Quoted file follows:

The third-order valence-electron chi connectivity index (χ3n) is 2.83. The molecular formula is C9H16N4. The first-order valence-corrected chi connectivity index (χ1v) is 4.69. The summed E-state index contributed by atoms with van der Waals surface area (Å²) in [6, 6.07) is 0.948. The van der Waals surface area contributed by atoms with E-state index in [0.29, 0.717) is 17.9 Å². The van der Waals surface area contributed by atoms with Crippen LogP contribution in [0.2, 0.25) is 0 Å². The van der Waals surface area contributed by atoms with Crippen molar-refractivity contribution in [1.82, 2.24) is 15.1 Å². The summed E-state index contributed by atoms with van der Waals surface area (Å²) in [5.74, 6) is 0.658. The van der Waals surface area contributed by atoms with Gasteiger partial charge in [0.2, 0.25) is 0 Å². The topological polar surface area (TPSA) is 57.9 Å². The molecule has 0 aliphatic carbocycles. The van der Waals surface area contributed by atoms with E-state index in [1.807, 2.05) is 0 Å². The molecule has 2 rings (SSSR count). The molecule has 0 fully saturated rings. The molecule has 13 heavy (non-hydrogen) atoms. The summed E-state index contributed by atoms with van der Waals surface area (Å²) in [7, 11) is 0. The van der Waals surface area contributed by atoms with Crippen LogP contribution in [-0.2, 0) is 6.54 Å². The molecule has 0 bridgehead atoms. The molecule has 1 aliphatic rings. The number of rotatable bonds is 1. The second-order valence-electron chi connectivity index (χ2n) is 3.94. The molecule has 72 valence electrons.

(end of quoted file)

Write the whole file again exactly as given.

The third-order valence-electron chi connectivity index (χ3n) is 2.83. The molecular formula is C9H16N4. The first-order valence-corrected chi connectivity index (χ1v) is 4.69. The summed E-state index contributed by atoms with van der Waals surface area (Å²) in [6, 6.07) is 0.948. The van der Waals surface area contributed by atoms with E-state index in [0.29, 0.717) is 17.9 Å². The van der Waals surface area contributed by atoms with Crippen LogP contribution in [0.2, 0.25) is 0 Å². The van der Waals surface area contributed by atoms with Crippen molar-refractivity contribution in [1.82, 2.24) is 15.1 Å². The summed E-state index contributed by atoms with van der Waals surface area (Å²) in [5.74, 6) is 0.658. The van der Waals surface area contributed by atoms with Gasteiger partial charge in [0.2, 0.25) is 0 Å². The topological polar surface area (TPSA) is 57.9 Å². The molecule has 0 aliphatic carbocycles. The van der Waals surface area contributed by atoms with E-state index in [1.807, 2.05) is 0 Å². The molecule has 2 rings (SSSR count). The molecule has 0 fully saturated rings. The molecule has 13 heavy (non-hydrogen) atoms. The summed E-state index contributed by atoms with van der Waals surface area (Å²) in [7, 11) is 0. The van der Waals surface area contributed by atoms with Crippen LogP contribution in [-0.2, 0) is 6.54 Å². The molecule has 0 bridgehead atoms. The molecule has 1 aliphatic rings. The number of rotatable bonds is 1. The second-order valence-electron chi connectivity index (χ2n) is 3.94. The molecule has 72 valence electrons.